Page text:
I like taking pictures and have been capturing different scenes and memories since the ’90s. Not surprisingly, I have a lot. Some have been printed and are kept in albums, some are in boxes while others live on various thumb drives and even an old laptop. More recently, I have been storing my pictures in the cloud courtesy of Google Photos. And this summer I decided to get all my photos and pictures in order. It was an enlightening process, and the similarity to business intelligence (BI) organizations beginning their own report rationalization process was striking.
If you are like most BI and data leaders today, you receive almost daily requests for new reports and analysis. Frequent user requests to test or acquire exciting new BI platforms is also common. Over time, your company ends up with a lot of reports in different formats and locations. And just like all those old pictures of mine, it becomes very challenging to manage this diverse ecosystem of reports — not to mention expensive, because reports need to be stored and maintained. Unfortunately, you can’t just keep them in an old shoebox.
This summer, I decided to 'rationalize' all of my pictures. Why did I have so many? Were they all for keeps? And why did I take almost identical pictures of the same scene with only slight variations? I went through a process remarkably similar to what we tell our clients. I discarded all the no longer needed photos, pictures and duplicates. I got everything converted to the same format (digital) and consolidated my pictures in the cloud.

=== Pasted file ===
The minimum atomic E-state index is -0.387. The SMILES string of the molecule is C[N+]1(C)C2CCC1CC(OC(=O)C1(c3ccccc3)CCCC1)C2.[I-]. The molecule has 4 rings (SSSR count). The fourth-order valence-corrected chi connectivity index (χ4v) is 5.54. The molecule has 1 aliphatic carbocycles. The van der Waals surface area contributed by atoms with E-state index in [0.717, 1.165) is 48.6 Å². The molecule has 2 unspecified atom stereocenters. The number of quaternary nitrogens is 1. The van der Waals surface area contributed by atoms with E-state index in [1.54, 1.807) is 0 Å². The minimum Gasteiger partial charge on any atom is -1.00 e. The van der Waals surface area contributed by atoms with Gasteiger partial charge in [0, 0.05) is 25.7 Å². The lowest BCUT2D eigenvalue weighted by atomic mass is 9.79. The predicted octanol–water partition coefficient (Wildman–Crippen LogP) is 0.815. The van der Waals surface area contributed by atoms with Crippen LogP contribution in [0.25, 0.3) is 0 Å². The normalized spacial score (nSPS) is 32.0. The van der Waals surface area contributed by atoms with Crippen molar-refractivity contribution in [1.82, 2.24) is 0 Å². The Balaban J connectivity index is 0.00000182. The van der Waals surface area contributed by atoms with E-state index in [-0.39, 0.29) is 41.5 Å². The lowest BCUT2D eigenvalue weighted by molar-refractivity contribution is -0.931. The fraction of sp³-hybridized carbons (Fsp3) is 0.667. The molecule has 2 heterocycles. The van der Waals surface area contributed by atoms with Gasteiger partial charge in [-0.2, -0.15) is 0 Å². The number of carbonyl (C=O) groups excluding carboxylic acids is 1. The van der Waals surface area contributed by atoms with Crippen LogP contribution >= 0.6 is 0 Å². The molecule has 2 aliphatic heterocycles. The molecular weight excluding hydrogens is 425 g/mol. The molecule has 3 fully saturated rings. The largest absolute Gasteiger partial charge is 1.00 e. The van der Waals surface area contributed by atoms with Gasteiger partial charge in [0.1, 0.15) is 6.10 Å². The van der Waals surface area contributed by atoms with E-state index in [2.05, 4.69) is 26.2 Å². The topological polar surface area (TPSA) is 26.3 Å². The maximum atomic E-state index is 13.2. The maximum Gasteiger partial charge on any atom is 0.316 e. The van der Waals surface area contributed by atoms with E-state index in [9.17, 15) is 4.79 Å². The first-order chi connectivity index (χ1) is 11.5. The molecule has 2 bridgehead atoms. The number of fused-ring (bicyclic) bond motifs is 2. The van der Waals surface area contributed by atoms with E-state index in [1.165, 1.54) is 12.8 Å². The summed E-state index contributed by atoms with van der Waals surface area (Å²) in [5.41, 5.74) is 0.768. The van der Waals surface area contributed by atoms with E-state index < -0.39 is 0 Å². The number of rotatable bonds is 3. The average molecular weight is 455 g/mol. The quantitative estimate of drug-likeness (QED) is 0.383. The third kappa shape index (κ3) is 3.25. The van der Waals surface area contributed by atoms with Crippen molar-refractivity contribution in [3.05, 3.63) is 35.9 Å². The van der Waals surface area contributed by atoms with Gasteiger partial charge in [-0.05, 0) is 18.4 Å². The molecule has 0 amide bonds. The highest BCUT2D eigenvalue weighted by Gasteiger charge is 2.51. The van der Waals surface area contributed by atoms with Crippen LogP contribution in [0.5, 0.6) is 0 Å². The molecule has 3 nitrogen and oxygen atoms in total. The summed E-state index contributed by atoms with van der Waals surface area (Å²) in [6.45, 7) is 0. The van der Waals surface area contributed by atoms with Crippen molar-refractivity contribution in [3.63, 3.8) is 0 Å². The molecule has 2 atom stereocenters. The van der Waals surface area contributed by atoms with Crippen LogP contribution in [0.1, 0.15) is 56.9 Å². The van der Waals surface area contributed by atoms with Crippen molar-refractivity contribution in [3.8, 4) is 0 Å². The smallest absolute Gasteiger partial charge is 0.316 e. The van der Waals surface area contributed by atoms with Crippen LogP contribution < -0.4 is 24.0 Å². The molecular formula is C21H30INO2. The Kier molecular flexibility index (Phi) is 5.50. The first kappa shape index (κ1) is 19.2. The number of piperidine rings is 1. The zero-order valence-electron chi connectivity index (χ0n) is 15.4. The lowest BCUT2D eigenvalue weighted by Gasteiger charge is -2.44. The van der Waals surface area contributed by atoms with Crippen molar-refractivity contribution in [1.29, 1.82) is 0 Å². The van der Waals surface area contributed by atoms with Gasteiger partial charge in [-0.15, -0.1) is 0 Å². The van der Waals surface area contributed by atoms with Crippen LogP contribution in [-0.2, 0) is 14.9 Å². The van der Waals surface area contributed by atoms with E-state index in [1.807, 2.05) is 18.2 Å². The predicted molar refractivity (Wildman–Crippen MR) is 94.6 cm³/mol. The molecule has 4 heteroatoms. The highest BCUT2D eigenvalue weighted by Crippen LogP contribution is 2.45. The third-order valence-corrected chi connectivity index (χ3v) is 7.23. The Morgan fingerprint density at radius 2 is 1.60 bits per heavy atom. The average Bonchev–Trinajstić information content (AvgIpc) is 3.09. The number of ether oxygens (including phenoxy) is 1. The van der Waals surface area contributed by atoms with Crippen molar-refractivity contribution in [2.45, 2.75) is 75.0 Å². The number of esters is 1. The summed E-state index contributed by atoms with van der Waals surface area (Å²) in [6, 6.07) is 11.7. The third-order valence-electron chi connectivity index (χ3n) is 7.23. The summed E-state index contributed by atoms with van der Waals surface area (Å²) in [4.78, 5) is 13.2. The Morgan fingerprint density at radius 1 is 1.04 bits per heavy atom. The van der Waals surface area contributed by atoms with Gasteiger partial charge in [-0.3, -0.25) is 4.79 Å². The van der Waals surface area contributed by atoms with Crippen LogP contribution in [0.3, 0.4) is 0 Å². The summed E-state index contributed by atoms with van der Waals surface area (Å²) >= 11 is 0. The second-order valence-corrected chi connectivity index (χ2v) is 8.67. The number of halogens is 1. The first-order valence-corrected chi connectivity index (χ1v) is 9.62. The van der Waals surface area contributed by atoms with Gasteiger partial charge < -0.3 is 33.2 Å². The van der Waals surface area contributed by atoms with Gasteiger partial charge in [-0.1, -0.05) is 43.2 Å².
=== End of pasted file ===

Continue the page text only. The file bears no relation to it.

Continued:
Even better, by modernizing my entire collection on Google Photos, I can now take advantage of Google’s powerful AI techniques to very quickly analyze what I have and find what I am looking for as they are all indexed and labelled automatically. I can even search by date, location or a specific person.
For many of the same reasons, business organizations need to rationalize their many reports on a regular basis — either as a way to reduce costs, improve performance from a smaller report set, or as a precursor to migrating to a modern BI system that could bring data transformation in business intelligence. Unfortunately, most report rationalization processes are still primarily manual in nature, typically taking about 10 hours per report. That’s very time consuming and cost prohibitive even for a relatively small set of 100 reports.